Farxiga is a brand-name prescription medication. The Food and Drug Administration (FDA) has approved it for the following uses:
- To help manage blood glucose levels in adults with type 2 diabetes.
- To decrease the risk of hospitalization for heart and kidney problems in adults with type 2 diabetes. This is to help prevent life threatening heart failure or kidney disease.
This drug has some limitations of use. For more information about Farxiga’s uses, refer to this article.
Here are some details about Farxiga:
- Drug form: oral tablet
- Generic version: dapagliflozin, which is also Farxiga’s active ingredient
Read on to learn about Farxiga and cost, as well as how to save money on prescriptions.
As with all drugs, the cost of Farxiga can vary. Factors that may affect the price you’ll pay include:
- your treatment plan
- your insurance coverage
- the pharmacy you use
- whether Farxiga has a savings program (see the “Financial and insurance assistance” section below)
To find out what the cost of Farxiga will be for you, talk with your doctor, pharmacist, or insurance provider.
Note: If you have insurance, your insurance company may require prior authorization before it covers Farxiga. This means the company and your doctor will discuss Farxiga in regard to your treatment. The insurance company will then determine whether the medication is covered. If a drug requires prior authorization and you start treatment without the prior approval, you could pay the full cost of the drug.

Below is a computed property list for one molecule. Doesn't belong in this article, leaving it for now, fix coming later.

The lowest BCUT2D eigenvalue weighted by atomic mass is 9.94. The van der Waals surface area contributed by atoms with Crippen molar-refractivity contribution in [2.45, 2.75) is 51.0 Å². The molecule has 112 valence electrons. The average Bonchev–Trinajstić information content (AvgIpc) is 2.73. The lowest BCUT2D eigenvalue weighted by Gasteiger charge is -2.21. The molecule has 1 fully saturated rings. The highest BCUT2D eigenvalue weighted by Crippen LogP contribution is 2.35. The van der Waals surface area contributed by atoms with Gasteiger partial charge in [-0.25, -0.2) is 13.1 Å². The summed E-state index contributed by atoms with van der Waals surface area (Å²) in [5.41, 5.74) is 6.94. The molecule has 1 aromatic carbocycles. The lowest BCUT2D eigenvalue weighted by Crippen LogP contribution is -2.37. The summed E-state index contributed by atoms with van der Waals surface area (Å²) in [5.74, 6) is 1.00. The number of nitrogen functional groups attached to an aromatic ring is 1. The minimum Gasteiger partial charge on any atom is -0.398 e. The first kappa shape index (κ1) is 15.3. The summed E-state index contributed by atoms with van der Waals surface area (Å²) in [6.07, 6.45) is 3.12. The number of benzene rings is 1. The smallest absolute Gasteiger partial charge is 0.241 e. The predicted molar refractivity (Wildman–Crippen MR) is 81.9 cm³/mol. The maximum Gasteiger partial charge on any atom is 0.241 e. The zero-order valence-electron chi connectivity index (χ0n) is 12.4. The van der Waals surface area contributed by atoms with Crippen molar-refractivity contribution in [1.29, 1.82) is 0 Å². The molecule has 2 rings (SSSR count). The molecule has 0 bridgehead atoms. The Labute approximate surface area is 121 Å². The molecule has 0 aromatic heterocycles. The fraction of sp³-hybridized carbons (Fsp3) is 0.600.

You can ask your insurance company whether Farxiga requires prior authorization.
Here are answers to some frequently asked questions about drug cost and Farxiga.
Is a copay card or manufacturer coupon available for Farxiga?
Yes, there’s a savings card available for people taking Farxiga who have private insurance. This is called the Farxiga SavingsRx Card program. The card can help save you money on your Farxiga copay at the pharmacy counter. If you’re interested in signing up for the Farxiga SavingsRx Card, call 855-332-7944 or visit the program website.
If you have Medicare or are uninsured, the manufacturer of Farxiga also has an assistance program called AZ&Me. To find out if you may be eligible for the program, call 855-332-7944 or see the program website.
What is Farxiga’s cost with insurance vs. without insurance? What about with Medicare?
The cost of Farxiga with insurance compared with the cost without insurance depends on many factors. These include the pharmacy that you get your medication from, your insurance coverage, and your drug dose. (To learn more about these factors, see the “Farxiga price” section above.)